September 22, 2020
Ariel Zetlin-Jones Awarded NSF Grant to Study Ways to Expand Access to Credit for American Households
The 2008 financial crisis, the preceding credit boom, and the subsequent credit contraction have highlighted the importance of access to credit for individual households for the health of the financial system and the economy. To help improve credit markets, the National Science Foundation recently awarded a two-year grant to Ariel Zetlin-Jones, Associate Professor of Economics at the Tepper School of Business along with his co-author, Natalia Kovrijnykh at Arizona State University to research key determinants of American households’ access to credit.
“There is growing interest in among public and private institutions to better understand how individuals initiate and grow their access to credit. We observe private lenders seeking out and using new, non-traditional sources of information to evaluate individuals’ credit risk particularly for new borrowers who have not yet established their credit record. Our research aims to shed light on the impact of these changes and on whether policymakers should permit the use of this information or not,” states Zetlin-Jones.
The project uses a novel dataset obtained from a credit reporting agency that reveals the behavior of emerging borrowers (borrowers who have only recently obtained their first line of credit or credit card) and their creditors. Critically, this data allows for an examination of the behavior of individual lines of credit (credit cards) for borrowers over time. Most notably, Zetlin-Jones and his co-author show that emerging borrowers who open additional credit cards see substantial increases in credit granted by their original, or incumbent lenders.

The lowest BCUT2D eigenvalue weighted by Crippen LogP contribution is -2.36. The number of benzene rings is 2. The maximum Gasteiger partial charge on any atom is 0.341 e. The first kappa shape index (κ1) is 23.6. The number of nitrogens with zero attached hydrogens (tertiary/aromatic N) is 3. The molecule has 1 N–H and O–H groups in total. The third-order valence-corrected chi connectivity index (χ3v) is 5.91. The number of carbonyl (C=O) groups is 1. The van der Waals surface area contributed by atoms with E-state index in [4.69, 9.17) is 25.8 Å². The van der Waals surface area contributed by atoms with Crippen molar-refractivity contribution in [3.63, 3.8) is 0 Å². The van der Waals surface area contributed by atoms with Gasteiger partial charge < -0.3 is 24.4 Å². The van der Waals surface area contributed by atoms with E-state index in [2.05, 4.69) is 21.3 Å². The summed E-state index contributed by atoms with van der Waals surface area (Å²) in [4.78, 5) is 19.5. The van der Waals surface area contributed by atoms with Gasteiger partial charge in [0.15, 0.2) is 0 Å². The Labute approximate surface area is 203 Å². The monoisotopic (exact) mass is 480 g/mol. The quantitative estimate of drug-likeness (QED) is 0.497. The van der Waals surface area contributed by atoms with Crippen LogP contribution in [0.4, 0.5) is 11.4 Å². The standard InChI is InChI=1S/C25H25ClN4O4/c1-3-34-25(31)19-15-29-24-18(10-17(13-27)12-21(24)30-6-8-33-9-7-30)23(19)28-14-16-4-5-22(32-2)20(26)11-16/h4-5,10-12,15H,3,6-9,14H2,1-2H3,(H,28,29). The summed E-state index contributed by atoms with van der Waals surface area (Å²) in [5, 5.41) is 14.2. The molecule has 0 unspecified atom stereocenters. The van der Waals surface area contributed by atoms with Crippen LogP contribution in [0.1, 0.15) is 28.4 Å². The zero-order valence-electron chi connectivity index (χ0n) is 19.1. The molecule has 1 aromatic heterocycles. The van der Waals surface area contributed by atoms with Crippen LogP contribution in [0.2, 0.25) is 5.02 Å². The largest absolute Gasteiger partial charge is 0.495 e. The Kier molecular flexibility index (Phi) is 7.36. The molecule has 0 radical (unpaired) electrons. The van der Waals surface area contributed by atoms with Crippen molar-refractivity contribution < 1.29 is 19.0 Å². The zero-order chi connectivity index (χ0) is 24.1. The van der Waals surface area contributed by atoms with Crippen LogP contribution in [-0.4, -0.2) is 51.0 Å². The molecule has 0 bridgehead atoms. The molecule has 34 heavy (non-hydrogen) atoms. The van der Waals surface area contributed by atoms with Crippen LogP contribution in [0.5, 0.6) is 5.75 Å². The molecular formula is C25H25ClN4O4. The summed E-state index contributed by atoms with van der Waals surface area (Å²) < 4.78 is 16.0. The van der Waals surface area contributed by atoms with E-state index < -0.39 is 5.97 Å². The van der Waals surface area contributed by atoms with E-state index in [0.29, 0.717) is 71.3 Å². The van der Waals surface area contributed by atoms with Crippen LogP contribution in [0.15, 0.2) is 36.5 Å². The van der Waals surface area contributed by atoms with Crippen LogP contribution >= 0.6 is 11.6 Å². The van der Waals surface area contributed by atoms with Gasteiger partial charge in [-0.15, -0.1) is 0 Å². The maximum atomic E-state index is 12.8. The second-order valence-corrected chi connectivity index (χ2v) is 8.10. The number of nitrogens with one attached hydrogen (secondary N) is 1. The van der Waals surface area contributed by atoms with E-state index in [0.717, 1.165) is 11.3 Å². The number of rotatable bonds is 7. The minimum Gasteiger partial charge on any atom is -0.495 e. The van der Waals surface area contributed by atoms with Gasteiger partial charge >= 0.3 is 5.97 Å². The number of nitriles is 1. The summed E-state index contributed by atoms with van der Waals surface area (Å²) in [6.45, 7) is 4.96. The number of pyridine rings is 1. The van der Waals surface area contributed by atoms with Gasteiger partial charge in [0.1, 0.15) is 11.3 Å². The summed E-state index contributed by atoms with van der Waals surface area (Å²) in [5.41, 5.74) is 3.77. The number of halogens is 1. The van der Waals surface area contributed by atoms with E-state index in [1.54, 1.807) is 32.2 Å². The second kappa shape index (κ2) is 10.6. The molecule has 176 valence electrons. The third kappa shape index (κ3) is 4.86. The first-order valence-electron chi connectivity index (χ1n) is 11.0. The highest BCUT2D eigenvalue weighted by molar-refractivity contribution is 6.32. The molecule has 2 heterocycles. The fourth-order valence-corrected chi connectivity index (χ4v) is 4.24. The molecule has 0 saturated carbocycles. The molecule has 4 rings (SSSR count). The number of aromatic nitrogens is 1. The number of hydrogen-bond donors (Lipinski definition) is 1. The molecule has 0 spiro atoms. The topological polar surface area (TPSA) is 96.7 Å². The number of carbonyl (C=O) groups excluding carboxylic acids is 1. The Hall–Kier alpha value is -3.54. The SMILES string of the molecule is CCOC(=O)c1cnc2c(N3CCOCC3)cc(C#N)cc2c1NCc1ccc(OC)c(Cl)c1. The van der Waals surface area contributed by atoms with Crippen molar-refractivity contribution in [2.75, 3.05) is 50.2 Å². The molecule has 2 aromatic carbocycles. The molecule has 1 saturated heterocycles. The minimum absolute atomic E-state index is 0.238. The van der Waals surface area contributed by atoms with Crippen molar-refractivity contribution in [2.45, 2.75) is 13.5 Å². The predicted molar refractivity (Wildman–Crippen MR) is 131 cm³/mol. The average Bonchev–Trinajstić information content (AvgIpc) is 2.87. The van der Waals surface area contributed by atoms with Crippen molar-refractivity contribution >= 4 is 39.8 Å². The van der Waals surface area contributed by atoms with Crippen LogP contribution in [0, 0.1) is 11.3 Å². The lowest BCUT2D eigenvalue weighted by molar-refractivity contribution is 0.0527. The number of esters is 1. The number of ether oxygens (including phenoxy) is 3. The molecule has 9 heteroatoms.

Zetlin-Jones explains, “There is a conventional wisdom from places like CreditKarma.com that opening a new credit card and not using it is good for your credit score, which presumably improves your access to credit. Our analysis sheds light on how strong this effect is and why opening a new card may be so beneficial for emerging borrowers. In this way, the research develops a deeper understanding of which actions are associated with improved access to credit and how recent developments in consumer credit markets may affect emerging borrowers.”
Zetlin-Jones and his co-authors hypothesize that emerging borrowers with access to multiple lenders accumulate credit quickly because their credit history aggregates information across their lenders. The research proposes a theory consistent with this hypothesis and the authors’ new evidence on emerging borrowers and then proposes to use this theory to design better policies aimed at expanding American households’ access to credit.